Century of Warra's pride
ON a sunny but windy day in 1917, more than 200 people assembled in front of the Warra Post Office for the official unveiling of an honour board, a lasting memorial for the local young men and women who had left the district to serve in the First World War.
The honour board was one of the first of its kind in the country to be erected during the war and remains a source of pride for the community 100 years on.
Since being moved in 1957 it has stood proudly in front of Warra Memorial Hall, which was built to remember local men and women who served in the Second World War.
"Most honour boards were erected after the war, it's significant because the names were added on as people died in action,” Warra Memorial Hall president Jeff Taylor said.
"They never knew when the war was going to end, so they had 1914 and then in the copper they had 191- and then they put the last number in...if the war had gone into the 1920s it would have been all wrong,” Mr Taylor said.
"They just put the nine on the end when the war ended.”
This year the committee will celebrate the history of the honour board and remember 20 local men who died in action, with a roll call at the hall's Anzac Day service.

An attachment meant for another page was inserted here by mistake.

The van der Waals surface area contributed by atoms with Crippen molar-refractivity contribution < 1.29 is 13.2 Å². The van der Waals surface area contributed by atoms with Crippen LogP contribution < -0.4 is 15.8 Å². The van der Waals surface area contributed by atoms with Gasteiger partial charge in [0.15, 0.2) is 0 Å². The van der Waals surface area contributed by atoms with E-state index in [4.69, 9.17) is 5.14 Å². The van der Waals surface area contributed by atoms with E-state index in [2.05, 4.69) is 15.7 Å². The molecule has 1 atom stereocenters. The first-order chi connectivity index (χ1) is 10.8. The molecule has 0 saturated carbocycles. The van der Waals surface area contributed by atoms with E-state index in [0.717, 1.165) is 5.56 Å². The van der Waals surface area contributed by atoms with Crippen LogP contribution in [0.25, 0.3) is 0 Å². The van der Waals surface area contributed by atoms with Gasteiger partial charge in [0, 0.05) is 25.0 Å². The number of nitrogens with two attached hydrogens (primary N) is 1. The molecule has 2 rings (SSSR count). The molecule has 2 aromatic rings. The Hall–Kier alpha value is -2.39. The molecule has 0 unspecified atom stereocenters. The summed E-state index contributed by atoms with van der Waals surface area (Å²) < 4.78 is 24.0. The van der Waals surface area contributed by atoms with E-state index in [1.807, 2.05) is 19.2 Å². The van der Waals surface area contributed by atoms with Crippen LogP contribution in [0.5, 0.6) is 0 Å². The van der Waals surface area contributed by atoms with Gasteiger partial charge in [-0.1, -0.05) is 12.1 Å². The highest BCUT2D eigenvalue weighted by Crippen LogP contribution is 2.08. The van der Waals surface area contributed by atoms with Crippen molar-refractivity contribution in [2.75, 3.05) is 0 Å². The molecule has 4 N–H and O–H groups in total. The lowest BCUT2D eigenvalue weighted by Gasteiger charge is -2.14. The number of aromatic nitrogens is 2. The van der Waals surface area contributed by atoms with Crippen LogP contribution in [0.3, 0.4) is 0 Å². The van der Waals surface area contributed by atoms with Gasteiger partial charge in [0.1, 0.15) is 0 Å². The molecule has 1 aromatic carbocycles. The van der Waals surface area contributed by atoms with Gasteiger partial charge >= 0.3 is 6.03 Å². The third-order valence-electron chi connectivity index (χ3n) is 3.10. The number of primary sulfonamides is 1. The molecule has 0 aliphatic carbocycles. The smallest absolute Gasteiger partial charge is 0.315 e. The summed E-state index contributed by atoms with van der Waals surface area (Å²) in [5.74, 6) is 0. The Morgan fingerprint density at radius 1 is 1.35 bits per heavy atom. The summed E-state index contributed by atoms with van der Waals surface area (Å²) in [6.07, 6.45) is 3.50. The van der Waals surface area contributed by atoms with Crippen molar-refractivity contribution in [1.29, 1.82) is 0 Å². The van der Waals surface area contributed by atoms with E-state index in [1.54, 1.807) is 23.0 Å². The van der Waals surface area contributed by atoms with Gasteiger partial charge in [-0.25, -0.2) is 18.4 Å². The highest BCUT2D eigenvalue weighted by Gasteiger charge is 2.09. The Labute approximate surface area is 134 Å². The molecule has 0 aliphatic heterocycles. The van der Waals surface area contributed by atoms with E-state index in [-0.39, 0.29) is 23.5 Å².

Mr Taylor said the committee was working to source information on each of the men, including where they enlisted, served and died, to help honour them.
Mr Taylor, a hall committee member for more than 30 years, said it was his job to preserve the board and ensure the men who served were not forgotten.
"I can remember when I was a child just after the Second World War, Anzac Day was a day that was very solemn. It was fresh in the minds of our parents and it was very raw,” he said.
"A lot of young people are attending our Anzac Day services and as long it's kept fresh in their mind, the sacrifices these people made, I think it will go on and always be observed by the younger generations for another 100 years.”